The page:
- SHUNGA - EROTIC ART - PRINTS etc.
Kuniyoshi's Groundbreaking Depiction of
the Tattooed Suikoden Heroes.
From an early age Utagawa Kuniyoshi
(1797-1861) was already intrigued by the depictions of warriors and kabuki
As a adolescent, 14 years of age, he already was a member of the successful
Utagawa school and one of the many talented students under master Utagawa
Toyokuni I. After an initial laborious start with modest successes he
rediscovered the subject of the Suikoden Heroes and his first few prints
were an instant commercial success.
Kuniyoshi's preference for heroic subjects
and themes can be traced already in the earliest period of his career. At
first his warrior designs are very similar in style to that of Shuntei (who
was also famous for his sumo prints) but it was the Suikoden -series that
Kuniyoshi broke free from this influence. His Suikoden prints (known as the '108
Heroes of the Suikoden') in the oban format were inspired on the
adaptation by Takizawa Bakin of a comprehensive Chinese heroic novel Shui
ho-ch'uan (in Japanese: Suikoden) written in the 14th Century, in the
West known as The Water Margin, telling the story of a gang of
desperadoes in the 12th Century. These bandits lived in the swamps near the
mountain of Liangshan. Their leader was the fearless Song Jiang and the clan
was like a bloodthirsty "A -Team" fighting against injustice and
for the rights of the common people.
Although Kuniyoshi was not the first
Ukiyo-e artist who worked on this subject, the great Hokusai illustrated the
book Shinpen Suikogaden (New Illustrated Edition of the Suikoden) in
1805, his innovative interpretation exceeded that of his predecessor. He depicted these Chinese 'heroes' giving the images some kind of
supernatural radiation placing the figures in an ultra-dynamic setting. The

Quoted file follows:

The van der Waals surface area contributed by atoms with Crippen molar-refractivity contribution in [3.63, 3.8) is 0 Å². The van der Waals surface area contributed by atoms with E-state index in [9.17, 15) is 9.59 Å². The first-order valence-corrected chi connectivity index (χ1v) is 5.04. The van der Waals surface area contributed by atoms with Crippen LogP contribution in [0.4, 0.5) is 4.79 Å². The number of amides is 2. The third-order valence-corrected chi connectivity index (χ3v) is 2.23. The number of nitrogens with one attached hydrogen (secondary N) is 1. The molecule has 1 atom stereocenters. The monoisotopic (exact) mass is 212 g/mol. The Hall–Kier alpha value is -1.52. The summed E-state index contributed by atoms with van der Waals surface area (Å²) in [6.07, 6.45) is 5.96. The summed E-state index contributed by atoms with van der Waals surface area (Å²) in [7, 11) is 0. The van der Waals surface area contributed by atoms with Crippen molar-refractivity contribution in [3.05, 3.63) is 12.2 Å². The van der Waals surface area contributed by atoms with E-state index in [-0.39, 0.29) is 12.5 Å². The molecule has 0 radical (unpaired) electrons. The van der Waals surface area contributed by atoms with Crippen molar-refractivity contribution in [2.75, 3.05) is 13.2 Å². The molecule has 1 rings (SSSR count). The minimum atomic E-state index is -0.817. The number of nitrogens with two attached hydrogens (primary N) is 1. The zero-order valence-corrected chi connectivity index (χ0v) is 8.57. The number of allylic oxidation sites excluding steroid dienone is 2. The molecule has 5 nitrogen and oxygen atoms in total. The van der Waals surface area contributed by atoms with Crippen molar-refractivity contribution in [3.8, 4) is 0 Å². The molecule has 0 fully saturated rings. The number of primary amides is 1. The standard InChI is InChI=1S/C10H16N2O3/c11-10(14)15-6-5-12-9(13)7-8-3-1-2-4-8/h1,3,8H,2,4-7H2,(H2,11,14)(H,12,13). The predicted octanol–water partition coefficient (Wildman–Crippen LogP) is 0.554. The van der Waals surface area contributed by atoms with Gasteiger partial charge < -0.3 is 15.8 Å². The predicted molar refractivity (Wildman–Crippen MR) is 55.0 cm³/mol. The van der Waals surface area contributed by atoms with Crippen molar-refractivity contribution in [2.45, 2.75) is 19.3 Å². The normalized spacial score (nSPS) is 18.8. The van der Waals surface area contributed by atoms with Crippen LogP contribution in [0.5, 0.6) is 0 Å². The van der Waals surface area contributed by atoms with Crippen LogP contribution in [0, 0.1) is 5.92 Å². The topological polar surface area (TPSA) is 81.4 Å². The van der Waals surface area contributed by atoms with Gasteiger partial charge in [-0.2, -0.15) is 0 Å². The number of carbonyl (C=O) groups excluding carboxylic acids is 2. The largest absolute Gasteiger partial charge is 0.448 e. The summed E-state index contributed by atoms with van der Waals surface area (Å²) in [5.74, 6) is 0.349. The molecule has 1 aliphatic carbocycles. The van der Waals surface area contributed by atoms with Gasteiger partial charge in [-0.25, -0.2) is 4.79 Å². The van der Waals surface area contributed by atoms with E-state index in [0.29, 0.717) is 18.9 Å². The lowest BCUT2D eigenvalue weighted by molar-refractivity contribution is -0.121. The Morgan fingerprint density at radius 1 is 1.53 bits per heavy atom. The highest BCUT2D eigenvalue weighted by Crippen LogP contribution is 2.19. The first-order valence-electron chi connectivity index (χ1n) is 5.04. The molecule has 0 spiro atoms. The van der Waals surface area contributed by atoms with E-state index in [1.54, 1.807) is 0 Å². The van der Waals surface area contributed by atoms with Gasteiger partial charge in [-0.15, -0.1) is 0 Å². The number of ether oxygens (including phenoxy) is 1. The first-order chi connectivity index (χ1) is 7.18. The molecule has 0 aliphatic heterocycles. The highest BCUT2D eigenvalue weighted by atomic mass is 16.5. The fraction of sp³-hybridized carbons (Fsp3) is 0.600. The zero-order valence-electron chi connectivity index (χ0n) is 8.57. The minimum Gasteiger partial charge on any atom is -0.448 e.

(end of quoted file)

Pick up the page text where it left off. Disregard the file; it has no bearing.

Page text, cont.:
often tattooed protagonists with their forceful appearance and frightful
weaponry were embraced by the public urging Kuniyoshi to add more designs
(over seventy!). Later more series on the Suikoden subject were added
including one in the smaller chuban format.
Kuniyoshi's outstanding contribution to
Japanese art is also to be found in his warrior triptychs. The designs for
these triptychs were so distinctive because of his use of masses of black.
The three seperate sheets display a clear and dramatic untiy and show a
broad appreciation of the possibilities of this format rarely found by
Kuniyoshi's predecessors. The individual sheets of the triptychs by, for
instance, Kiyonaga and Utamaro can also be appreciated as isolated images
but in Kuniyoshi's finest work the sheets are inseperable if the force of
the composition is to be experienced.
When Kuniyoshi became a master himself he
trained a large number of pupils such as Yoshitora, Yoshimori, Yoshitsuya,
Yoshiiku and Yoshikazu. They all worked in a similar style and tradition as
Kuniyoshi designing triptychs not unworthy of their master.
But it was his most talented student Yoshitoshi who developed a unique
individual Western orientated style on the same level as his teacher.
Yoshitoshi also designed a series on the Suikoden Heroes consisting of 50
chuban prints which are darker in tone and have a more ominous atmosphere.
Kuniyoshi's Suikoden designs also had a defining influence on the fashion of
body tattoos in Japan.
Torii Kiyonaga (1752-1815)
Takizawa Bakin (1767-1848)
Katsukawa Shuntei (1770-1820)
Kitagawa Utamaro (1753-1806)
Katsukawa Hokusai (1760-1849)
Utagawa Toyokuni I (1769-1825)
Utagawa Yoshitora (act. 1850-1880)
Utagawa Yoshimori (1830-1884)
Utagawa Yoshitsuya (1822-1866)
Utagawa Yoshiiku (1833-1904)
Utagawa Yoshikazu (act. ca. 1850-1870)
Tsukioka Yoshitoshi (1839-1892)
Books on Kuniyoshi
'Kuniyoshi, the Warrior Prints'
by B.W. Robinson
'Of Brigands and Bravery-Kuniyoshi's Heroes of the
Suikoden' by I. Klompmakers
'Heroes and Ghosts: Japanese Prints by
Kuniyoshi 1797-1861' by R.Schaap &
Timothy T. Clark & M. Forrer